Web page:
If I write the words “Victorian Christmas card,” what springs to mind? Perhaps a convivial cast of Dickens-esque characters enjoying carols round the tree or sitting at a banquet table with a flaming plum pudding. Or maybe you think of turn-of-the-century whimsy, with beribboned kittens and rosy-cheeked children. But how about ice skating frogs who have lost both their footing and their pipes, all in a row?
Welcome to the wacky world of Victorian novelty cards where beetles dance with frogs while some winged thing shakes a tambourine.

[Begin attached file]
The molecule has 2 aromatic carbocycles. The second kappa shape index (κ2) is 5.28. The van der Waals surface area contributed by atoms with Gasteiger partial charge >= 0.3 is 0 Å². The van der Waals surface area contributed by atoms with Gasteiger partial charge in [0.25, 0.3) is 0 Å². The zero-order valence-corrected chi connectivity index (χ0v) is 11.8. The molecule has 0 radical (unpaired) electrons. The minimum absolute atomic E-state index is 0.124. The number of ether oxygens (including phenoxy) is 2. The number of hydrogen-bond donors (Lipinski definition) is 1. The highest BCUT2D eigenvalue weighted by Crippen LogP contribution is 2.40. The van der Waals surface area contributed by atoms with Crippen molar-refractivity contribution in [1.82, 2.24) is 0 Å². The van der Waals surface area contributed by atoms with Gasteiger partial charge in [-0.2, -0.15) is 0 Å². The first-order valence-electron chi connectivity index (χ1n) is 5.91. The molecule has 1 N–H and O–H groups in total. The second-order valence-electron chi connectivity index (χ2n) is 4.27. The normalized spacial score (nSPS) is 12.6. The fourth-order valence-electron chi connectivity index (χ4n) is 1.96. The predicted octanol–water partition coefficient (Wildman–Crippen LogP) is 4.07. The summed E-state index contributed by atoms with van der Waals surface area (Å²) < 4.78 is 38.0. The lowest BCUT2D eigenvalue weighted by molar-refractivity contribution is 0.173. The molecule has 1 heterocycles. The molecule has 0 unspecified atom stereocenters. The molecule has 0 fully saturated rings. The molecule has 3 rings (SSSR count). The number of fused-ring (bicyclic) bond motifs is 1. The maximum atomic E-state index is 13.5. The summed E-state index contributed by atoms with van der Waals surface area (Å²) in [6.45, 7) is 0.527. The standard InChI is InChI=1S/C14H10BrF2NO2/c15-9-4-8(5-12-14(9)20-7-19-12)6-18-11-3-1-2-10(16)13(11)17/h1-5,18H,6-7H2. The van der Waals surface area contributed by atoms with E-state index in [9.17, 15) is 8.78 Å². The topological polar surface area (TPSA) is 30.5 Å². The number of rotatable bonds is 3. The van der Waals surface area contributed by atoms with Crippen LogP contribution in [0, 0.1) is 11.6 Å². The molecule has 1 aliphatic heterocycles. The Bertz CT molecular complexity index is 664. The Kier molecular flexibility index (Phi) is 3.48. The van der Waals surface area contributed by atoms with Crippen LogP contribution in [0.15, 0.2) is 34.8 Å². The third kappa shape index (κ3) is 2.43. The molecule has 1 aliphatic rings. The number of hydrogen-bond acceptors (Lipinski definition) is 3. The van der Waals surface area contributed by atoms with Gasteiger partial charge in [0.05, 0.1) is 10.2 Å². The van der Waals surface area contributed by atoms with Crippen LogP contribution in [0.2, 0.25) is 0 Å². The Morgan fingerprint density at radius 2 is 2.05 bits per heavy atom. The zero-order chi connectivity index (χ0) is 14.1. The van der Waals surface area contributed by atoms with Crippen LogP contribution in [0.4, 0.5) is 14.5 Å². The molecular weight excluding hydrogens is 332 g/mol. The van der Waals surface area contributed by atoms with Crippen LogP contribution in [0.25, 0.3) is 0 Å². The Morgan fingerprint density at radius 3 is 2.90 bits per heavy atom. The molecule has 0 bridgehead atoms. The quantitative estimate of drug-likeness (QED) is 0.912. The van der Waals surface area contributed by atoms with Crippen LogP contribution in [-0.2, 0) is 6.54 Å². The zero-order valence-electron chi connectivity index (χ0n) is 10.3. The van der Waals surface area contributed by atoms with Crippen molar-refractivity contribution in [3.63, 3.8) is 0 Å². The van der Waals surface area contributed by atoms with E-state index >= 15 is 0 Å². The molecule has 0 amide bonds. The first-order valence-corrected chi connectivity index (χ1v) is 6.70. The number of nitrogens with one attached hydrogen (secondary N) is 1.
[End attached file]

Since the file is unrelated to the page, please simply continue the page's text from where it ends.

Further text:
Then again, nothing says holiday cheer like traveling bee and beetle musicians in a wintry landscape. Their walking sticks are a nice touch.
Strange these cards may be, but stranger still are the dead bird postcards. No kidding; I have seen more than one Victorian holiday card that features a dead bird lying on its back, little feet cocked in the air, a cheery Christmas message written below.
I decided not to “send” you any of those. You can thank me later.